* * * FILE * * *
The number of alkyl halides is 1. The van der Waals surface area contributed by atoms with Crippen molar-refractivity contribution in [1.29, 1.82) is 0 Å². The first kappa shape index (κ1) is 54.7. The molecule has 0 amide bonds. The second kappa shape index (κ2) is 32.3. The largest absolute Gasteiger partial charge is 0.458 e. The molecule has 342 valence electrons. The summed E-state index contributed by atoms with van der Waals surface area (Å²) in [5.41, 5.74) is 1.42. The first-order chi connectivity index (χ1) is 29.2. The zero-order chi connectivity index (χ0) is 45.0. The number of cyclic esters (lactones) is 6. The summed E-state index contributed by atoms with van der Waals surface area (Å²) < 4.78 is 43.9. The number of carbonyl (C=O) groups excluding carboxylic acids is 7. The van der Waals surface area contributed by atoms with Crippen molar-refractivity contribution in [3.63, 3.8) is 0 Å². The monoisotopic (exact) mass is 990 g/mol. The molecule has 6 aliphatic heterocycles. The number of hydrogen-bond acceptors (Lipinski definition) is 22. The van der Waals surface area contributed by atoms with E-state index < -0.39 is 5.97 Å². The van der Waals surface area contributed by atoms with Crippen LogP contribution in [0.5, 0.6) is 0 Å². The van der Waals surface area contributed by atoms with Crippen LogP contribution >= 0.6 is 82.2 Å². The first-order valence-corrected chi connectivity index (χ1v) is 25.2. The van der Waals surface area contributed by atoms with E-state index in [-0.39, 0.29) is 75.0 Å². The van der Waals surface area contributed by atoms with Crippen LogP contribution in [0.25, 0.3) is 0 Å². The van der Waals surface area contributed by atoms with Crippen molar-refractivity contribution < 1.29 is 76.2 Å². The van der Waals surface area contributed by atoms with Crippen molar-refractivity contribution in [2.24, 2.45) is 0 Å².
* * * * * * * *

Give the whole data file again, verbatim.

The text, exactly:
The number of alkyl halides is 1. The van der Waals surface area contributed by atoms with Crippen molar-refractivity contribution in [1.29, 1.82) is 0 Å². The first kappa shape index (κ1) is 54.7. The molecule has 0 amide bonds. The second kappa shape index (κ2) is 32.3. The largest absolute Gasteiger partial charge is 0.458 e. The molecule has 342 valence electrons. The summed E-state index contributed by atoms with van der Waals surface area (Å²) in [5.41, 5.74) is 1.42. The first-order chi connectivity index (χ1) is 29.2. The zero-order chi connectivity index (χ0) is 45.0. The number of cyclic esters (lactones) is 6. The summed E-state index contributed by atoms with van der Waals surface area (Å²) < 4.78 is 43.9. The number of carbonyl (C=O) groups excluding carboxylic acids is 7. The van der Waals surface area contributed by atoms with Crippen molar-refractivity contribution in [3.63, 3.8) is 0 Å². The monoisotopic (exact) mass is 990 g/mol. The molecule has 6 aliphatic heterocycles. The number of hydrogen-bond acceptors (Lipinski definition) is 22. The van der Waals surface area contributed by atoms with E-state index < -0.39 is 5.97 Å². The van der Waals surface area contributed by atoms with Crippen LogP contribution in [0.5, 0.6) is 0 Å². The van der Waals surface area contributed by atoms with Crippen LogP contribution >= 0.6 is 82.2 Å². The first-order valence-corrected chi connectivity index (χ1v) is 25.2. The van der Waals surface area contributed by atoms with E-state index in [-0.39, 0.29) is 75.0 Å². The van der Waals surface area contributed by atoms with Crippen LogP contribution in [0.25, 0.3) is 0 Å². The van der Waals surface area contributed by atoms with Crippen molar-refractivity contribution < 1.29 is 76.2 Å². The van der Waals surface area contributed by atoms with Crippen molar-refractivity contribution in [2.24, 2.45) is 0 Å².